10/29/2013 // Keller Grover LLP // Keller Grover, LLP // (press release)
No one is safe from the grip of forced arbitration—even if the named arbitration forum is no longer operational, as a Virginia housekeeper recently found out, Jade Butman, a Los Angeles consumer protection attorney reveals.
In the case of Schuiling v. Harris, a live-in housekeeper signed an arbitration agreement, which was originally prepared for the employer’s auto business, specifying the National Arbitration Forum (NAF) as the arbitrator if any disputes between them occurred.
“The agreement was solely for arbitration purposes, as it did not state anything about her pay, working hours, or other terms of her employment,” Butman, a Los Angeles consumer protection attorney explains.
When Samantha Harris’ employment ended with William Schuiling, she filed an employment lawsuit against Schuiling that accused him of violating multiple torts, statutory violations and breach of contract, court documents revealed.
Schuiling moved to enforce the arbitration agreement, which named NAF as the arbitrating body. But because NAF is no longer operational and no substitute arbitrator was named, Harris moved to void the agreement.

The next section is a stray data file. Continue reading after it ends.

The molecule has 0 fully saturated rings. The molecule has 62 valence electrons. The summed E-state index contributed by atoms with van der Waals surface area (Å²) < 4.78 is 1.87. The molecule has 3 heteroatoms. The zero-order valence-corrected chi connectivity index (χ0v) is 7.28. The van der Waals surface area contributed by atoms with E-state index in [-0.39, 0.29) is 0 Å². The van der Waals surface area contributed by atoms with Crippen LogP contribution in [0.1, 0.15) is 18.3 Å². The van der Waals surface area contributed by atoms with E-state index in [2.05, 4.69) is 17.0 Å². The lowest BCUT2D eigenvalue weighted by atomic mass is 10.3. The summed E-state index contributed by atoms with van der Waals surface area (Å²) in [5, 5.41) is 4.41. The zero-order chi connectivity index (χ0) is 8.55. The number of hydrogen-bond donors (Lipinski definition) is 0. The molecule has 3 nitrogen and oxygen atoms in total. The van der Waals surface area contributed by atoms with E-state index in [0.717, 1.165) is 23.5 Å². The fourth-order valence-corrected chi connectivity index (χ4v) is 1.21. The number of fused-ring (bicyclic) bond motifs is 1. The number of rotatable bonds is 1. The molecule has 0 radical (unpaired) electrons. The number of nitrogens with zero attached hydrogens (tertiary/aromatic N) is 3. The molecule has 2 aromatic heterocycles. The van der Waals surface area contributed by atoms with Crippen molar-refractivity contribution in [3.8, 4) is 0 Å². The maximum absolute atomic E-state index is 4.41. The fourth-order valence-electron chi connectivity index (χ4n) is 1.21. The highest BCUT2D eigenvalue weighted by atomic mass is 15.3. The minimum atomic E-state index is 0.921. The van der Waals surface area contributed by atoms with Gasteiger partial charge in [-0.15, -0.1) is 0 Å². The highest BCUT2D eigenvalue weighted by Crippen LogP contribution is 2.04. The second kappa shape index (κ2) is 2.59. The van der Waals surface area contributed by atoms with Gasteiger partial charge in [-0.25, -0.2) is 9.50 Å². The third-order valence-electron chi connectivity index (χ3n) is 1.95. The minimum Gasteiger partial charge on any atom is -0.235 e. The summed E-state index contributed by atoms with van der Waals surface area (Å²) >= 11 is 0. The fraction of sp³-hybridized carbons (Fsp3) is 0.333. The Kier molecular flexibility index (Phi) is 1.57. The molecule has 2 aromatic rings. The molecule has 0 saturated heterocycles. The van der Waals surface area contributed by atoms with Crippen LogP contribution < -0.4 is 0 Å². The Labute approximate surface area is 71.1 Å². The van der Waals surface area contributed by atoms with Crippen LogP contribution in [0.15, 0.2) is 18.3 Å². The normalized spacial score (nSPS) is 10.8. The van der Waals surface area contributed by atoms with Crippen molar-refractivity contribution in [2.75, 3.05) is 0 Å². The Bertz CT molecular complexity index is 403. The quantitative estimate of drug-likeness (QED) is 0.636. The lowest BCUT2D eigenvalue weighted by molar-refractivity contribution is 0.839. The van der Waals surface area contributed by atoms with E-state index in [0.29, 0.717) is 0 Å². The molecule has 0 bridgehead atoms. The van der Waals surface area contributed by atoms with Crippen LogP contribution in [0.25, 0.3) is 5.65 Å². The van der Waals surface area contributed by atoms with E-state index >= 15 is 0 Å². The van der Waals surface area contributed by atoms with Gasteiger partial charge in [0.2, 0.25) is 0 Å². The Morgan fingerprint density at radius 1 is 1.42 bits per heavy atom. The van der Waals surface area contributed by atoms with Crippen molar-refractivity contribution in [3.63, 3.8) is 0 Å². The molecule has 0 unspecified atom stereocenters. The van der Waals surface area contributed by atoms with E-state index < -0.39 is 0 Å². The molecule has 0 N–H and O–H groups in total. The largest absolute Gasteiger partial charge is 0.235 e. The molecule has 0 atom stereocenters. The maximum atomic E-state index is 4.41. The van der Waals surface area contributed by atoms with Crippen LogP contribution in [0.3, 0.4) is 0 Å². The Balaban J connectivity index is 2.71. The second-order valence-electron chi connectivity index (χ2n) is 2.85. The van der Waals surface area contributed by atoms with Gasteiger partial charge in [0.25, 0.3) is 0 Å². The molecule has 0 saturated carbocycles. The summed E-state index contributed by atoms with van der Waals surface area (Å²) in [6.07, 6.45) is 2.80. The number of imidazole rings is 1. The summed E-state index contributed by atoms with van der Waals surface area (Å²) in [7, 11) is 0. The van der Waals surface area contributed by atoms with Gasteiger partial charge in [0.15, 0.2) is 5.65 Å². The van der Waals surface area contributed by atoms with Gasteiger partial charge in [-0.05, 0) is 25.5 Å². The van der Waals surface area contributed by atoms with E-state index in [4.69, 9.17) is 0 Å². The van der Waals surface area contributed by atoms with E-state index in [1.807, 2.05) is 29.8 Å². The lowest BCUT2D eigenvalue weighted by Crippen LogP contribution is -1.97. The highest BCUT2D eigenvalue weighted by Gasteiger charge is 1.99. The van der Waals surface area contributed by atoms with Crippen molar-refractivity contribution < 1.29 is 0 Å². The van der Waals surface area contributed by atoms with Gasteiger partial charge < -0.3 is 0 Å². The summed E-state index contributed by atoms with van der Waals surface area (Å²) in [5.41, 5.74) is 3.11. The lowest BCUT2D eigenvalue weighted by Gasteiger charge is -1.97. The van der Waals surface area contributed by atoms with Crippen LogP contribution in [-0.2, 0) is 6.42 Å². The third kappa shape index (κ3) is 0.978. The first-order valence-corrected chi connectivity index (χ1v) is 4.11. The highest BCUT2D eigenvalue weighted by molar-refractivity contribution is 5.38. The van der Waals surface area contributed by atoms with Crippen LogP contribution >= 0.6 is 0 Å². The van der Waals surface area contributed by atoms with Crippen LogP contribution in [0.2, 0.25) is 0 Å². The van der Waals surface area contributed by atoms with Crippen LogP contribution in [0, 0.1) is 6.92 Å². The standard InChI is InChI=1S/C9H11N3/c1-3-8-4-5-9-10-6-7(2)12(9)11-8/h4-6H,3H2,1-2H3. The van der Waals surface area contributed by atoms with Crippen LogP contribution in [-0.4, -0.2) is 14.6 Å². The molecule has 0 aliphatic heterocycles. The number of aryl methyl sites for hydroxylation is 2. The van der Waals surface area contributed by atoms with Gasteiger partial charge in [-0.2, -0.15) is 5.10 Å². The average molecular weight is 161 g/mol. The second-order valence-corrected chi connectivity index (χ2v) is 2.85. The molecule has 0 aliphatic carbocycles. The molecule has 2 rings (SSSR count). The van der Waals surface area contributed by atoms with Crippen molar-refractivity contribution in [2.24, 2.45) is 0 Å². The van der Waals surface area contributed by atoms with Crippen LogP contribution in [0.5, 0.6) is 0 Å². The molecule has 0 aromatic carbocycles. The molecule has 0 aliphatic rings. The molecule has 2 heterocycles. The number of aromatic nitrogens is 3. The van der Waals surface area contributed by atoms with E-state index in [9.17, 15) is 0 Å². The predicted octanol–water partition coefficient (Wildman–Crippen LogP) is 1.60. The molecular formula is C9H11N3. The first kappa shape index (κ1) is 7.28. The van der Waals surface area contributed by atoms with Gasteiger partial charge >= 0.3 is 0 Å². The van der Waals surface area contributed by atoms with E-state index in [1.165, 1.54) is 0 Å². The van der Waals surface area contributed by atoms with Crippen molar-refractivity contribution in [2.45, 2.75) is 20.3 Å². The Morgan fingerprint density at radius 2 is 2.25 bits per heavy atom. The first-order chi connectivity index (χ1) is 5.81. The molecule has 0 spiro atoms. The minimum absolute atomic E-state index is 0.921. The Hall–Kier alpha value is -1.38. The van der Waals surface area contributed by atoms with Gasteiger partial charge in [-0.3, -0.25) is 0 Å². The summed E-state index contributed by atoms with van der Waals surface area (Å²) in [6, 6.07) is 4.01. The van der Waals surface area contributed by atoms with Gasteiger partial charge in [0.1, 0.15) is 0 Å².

A circuit court agreed with Harris and rendered the agreement unenforceable, prompting Schuiling to appeal the decision.
The Virginia Supreme Court took the case and determined that the agreement was still enforceable and reversed the decision. The decision was based on the language written in the agreement and determined that naming NAF as the arbitrator was not an integral component of the agreement.
“Arbitration agreements aren’t just reserved for service contracts. Employees in all industries are beginning to be compelled to sign arbitration agreements as a term of their employment, which is systematically stripping them of their rights,” explains Los Angeles consumer protection lawyer Jade Butman. “As this case showed, it doesn’t matter who is named as the arbitrator or if they are still in business, if you sign the contract, chances are you’ll be forced to arbitrate.”
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